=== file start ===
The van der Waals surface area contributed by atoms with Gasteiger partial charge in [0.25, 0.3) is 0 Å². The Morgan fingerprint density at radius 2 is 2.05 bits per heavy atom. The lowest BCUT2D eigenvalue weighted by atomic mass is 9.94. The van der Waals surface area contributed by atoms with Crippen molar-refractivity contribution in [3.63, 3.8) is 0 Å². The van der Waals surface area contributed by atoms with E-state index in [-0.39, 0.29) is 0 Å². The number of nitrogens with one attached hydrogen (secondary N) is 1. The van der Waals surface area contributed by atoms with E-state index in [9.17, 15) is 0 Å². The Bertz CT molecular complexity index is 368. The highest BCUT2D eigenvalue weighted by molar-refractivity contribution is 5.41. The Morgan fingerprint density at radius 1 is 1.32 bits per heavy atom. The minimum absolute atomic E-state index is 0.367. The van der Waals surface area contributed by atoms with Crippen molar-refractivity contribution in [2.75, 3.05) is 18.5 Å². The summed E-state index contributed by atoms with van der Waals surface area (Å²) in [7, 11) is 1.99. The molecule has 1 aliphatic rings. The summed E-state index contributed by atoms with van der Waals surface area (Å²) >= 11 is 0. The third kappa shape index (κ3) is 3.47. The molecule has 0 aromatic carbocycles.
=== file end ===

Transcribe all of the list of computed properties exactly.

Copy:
The van der Waals surface area contributed by atoms with Gasteiger partial charge in [0.25, 0.3) is 0 Å². The Morgan fingerprint density at radius 2 is 2.05 bits per heavy atom. The lowest BCUT2D eigenvalue weighted by atomic mass is 9.94. The van der Waals surface area contributed by atoms with Crippen molar-refractivity contribution in [3.63, 3.8) is 0 Å². The van der Waals surface area contributed by atoms with E-state index in [-0.39, 0.29) is 0 Å². The number of nitrogens with one attached hydrogen (secondary N) is 1. The van der Waals surface area contributed by atoms with E-state index in [9.17, 15) is 0 Å². The Bertz CT molecular complexity index is 368. The highest BCUT2D eigenvalue weighted by molar-refractivity contribution is 5.41. The Morgan fingerprint density at radius 1 is 1.32 bits per heavy atom. The minimum absolute atomic E-state index is 0.367. The van der Waals surface area contributed by atoms with Crippen molar-refractivity contribution in [2.75, 3.05) is 18.5 Å². The summed E-state index contributed by atoms with van der Waals surface area (Å²) in [7, 11) is 1.99. The molecule has 1 aliphatic rings. The summed E-state index contributed by atoms with van der Waals surface area (Å²) >= 11 is 0. The third kappa shape index (κ3) is 3.47. The molecule has 0 aromatic carbocycles.